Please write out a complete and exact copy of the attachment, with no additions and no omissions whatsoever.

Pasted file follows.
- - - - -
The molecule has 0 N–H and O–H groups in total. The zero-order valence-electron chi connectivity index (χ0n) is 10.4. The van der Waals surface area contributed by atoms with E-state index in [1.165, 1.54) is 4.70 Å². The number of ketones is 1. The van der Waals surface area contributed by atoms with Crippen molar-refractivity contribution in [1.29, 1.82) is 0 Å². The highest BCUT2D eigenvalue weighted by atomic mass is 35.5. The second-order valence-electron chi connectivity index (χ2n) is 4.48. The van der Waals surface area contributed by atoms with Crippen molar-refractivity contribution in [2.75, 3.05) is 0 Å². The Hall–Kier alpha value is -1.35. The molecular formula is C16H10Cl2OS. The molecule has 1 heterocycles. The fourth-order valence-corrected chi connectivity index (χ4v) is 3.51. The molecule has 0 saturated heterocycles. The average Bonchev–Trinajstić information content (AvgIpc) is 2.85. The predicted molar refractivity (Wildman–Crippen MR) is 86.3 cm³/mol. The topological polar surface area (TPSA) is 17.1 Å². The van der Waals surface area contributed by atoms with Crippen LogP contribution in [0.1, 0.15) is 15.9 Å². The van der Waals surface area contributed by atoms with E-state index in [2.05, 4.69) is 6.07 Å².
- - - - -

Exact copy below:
The molecule has 0 N–H and O–H groups in total. The zero-order valence-electron chi connectivity index (χ0n) is 10.4. The van der Waals surface area contributed by atoms with E-state index in [1.165, 1.54) is 4.70 Å². The number of ketones is 1. The van der Waals surface area contributed by atoms with Crippen molar-refractivity contribution in [1.29, 1.82) is 0 Å². The highest BCUT2D eigenvalue weighted by atomic mass is 35.5. The second-order valence-electron chi connectivity index (χ2n) is 4.48. The van der Waals surface area contributed by atoms with Crippen molar-refractivity contribution in [2.75, 3.05) is 0 Å². The Hall–Kier alpha value is -1.35. The molecular formula is C16H10Cl2OS. The molecule has 1 heterocycles. The fourth-order valence-corrected chi connectivity index (χ4v) is 3.51. The molecule has 0 saturated heterocycles. The average Bonchev–Trinajstić information content (AvgIpc) is 2.85. The predicted molar refractivity (Wildman–Crippen MR) is 86.3 cm³/mol. The topological polar surface area (TPSA) is 17.1 Å². The van der Waals surface area contributed by atoms with Crippen LogP contribution in [0.1, 0.15) is 15.9 Å². The van der Waals surface area contributed by atoms with E-state index in [2.05, 4.69) is 6.07 Å².